Cookies are small text files placed on a user’s device when they visit a website. They are used primarily to enable sites to operate perfectly. Some cookies are used to collect data from users for personalized, targeted ads, tracking user behaviour, etc.
Are cookies personal data?
Recital 30 of the European Union’s General Data Protection Regulation (GDPR) states:
“Natural persons may be associated with online identifiers provided by their devices, applications, tools and protocols, such as internet protocol addresses, cookie identifiers or other identifiers such as radio frequency identification tags.
This may leave traces which, in particular when combined with unique identifiers and other information received by the servers, may be used to create profiles of the natural persons and identify them”.
This supplements Recital 26 which states that any data that can be used to identify an individual either directly or indirectly (on its own or in conjunction with other information) is personal data. Therefore, principles of data protection stated in the GDPR are applicable to any such data concerning an identified or identifiable individual.
Under the California Consumer Protection Act (CCPA) personal information refers to any information that
“identifies, relates to, describes, is capable of being associated with, or could reasonably be linked, directly or indirectly, with a particular consumer or household.”
The CCPA defines a non-exhaustive list of data types that come under the scope of this definition. It includes unique personal identifiers, which is defined as:
“…a persistent identifier that can be used to recognize a consumer, a family, or a device…including, but not limited to, a device identifier; an Internet Protocol address; cookies, beacons, pixel tags, mobile ad identifiers, or similar technology…or other forms of persistent or probabilistic identifiers that can be used to identify a particular consumer or device.
In short, as cookies could be used to potentially identify users, they can be considered personal data.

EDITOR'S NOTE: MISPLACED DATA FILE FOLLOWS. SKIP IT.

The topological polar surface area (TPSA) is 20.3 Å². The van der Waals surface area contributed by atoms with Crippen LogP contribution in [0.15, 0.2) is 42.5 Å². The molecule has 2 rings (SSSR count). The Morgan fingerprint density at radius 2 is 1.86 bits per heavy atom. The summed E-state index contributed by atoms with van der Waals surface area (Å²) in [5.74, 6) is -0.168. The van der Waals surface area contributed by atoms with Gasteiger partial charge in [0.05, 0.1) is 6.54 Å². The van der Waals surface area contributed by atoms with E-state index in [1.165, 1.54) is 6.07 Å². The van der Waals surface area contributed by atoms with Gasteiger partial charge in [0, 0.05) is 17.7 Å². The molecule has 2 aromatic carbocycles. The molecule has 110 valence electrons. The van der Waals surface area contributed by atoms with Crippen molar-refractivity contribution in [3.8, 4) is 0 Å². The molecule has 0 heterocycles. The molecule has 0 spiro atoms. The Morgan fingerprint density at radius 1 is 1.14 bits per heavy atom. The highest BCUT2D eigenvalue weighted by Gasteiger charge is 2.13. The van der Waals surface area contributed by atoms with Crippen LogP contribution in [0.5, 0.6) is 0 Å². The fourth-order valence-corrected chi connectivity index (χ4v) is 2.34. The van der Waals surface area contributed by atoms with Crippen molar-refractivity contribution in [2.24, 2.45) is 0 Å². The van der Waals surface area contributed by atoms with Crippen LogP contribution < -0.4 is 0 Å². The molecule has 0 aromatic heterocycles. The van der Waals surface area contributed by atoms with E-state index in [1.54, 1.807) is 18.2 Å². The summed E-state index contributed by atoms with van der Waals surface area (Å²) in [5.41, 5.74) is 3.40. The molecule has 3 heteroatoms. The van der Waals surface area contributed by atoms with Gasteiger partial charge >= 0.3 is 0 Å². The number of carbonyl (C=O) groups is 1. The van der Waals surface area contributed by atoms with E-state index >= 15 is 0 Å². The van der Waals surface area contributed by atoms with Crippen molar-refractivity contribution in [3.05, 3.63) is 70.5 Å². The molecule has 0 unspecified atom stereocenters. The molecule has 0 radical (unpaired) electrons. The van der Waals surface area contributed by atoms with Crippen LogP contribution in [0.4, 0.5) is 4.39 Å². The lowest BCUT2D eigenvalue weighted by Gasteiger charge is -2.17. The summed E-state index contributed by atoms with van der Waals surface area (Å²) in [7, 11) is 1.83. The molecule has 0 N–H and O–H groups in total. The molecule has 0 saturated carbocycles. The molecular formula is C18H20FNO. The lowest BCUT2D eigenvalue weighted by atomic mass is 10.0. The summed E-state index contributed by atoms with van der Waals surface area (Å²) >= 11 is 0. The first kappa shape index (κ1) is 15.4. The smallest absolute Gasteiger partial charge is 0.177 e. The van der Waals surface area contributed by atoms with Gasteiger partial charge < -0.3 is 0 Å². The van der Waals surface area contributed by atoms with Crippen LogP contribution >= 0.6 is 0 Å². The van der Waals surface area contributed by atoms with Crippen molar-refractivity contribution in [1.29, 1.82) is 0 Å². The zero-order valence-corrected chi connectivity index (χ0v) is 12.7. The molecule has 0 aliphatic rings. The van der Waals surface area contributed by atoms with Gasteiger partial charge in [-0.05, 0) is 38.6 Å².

Most likely, yes. It depends on your intended audience i.e. where your website users are based in? The EU and the US have slightly different regulations regarding cookies.
- Description of the types of cookies used by your site
- Explanation of any other tracking technologies used
- An explanation of why these cookies are used
- Details on how users can opt-out or set their cookie preferences
Let’s take a look at examples of some good practices to follow.
On the mobile app, you should display your cookies policy in the menu, under the ‘About’ or ‘Legal’ sections.
Identify the cookies your website uses
Identify all the cookies your website uses and what each cookie does including the different categories of cookies such as first-party cookies, third-party cookies, etc.
You also must look into the cookies policies of all third parties such as advertisers and web analytics services that are using cookies on your website.
In the manage preferences section, you can describe how users can opt-out or manage cookies set by your website. You can customize the content of each of these sections to add more details.
You can add a ‘Revisit consent widget’ to your website which will let users modify or change it at any time. This will help your website get compliant with the right to withdraw, a key requirement under the GDPR.
All you need to do, is sign up on CookieYes!
Get compliant with the GDPR and CCPA
While opt-in consent is not mandated under CCPA, the law requires that websites provide CCPA notices to users so that they can opt out of the sale of their personal information.
You can easily add a fully customizable cookie consent banner, CCPA notices and make it available in 26 languages.
CookieYes will scan your website for cookies and add them to your site’s list of cookies. You can automatically block 20+ third-party cookies until you get user consent.
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